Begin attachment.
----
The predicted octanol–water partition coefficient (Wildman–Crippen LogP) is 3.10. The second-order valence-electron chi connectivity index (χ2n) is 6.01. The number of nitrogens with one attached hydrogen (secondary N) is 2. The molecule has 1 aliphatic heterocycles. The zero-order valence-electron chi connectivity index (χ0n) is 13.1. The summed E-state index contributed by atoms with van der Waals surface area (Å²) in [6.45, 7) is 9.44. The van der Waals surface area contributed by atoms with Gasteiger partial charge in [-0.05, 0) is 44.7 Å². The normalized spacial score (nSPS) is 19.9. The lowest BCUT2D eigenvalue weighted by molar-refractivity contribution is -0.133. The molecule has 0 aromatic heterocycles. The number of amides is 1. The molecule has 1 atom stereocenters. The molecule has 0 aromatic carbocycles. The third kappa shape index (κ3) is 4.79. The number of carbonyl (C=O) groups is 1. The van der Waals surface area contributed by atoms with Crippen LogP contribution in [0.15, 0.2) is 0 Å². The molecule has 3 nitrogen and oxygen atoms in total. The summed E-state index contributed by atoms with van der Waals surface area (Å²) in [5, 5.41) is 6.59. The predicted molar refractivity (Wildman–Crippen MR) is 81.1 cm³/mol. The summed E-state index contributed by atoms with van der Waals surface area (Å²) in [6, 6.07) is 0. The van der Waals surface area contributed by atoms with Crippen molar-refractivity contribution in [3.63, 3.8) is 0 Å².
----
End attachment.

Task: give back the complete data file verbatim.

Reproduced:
The predicted octanol–water partition coefficient (Wildman–Crippen LogP) is 3.10. The second-order valence-electron chi connectivity index (χ2n) is 6.01. The number of nitrogens with one attached hydrogen (secondary N) is 2. The molecule has 1 aliphatic heterocycles. The zero-order valence-electron chi connectivity index (χ0n) is 13.1. The summed E-state index contributed by atoms with van der Waals surface area (Å²) in [6.45, 7) is 9.44. The van der Waals surface area contributed by atoms with Gasteiger partial charge in [-0.05, 0) is 44.7 Å². The normalized spacial score (nSPS) is 19.9. The lowest BCUT2D eigenvalue weighted by molar-refractivity contribution is -0.133. The molecule has 0 aromatic heterocycles. The number of amides is 1. The molecule has 1 atom stereocenters. The molecule has 0 aromatic carbocycles. The third kappa shape index (κ3) is 4.79. The number of carbonyl (C=O) groups is 1. The van der Waals surface area contributed by atoms with Crippen LogP contribution in [0.15, 0.2) is 0 Å². The molecule has 3 nitrogen and oxygen atoms in total. The summed E-state index contributed by atoms with van der Waals surface area (Å²) in [5, 5.41) is 6.59. The predicted molar refractivity (Wildman–Crippen MR) is 81.1 cm³/mol. The summed E-state index contributed by atoms with van der Waals surface area (Å²) in [6, 6.07) is 0. The van der Waals surface area contributed by atoms with Crippen molar-refractivity contribution in [3.63, 3.8) is 0 Å².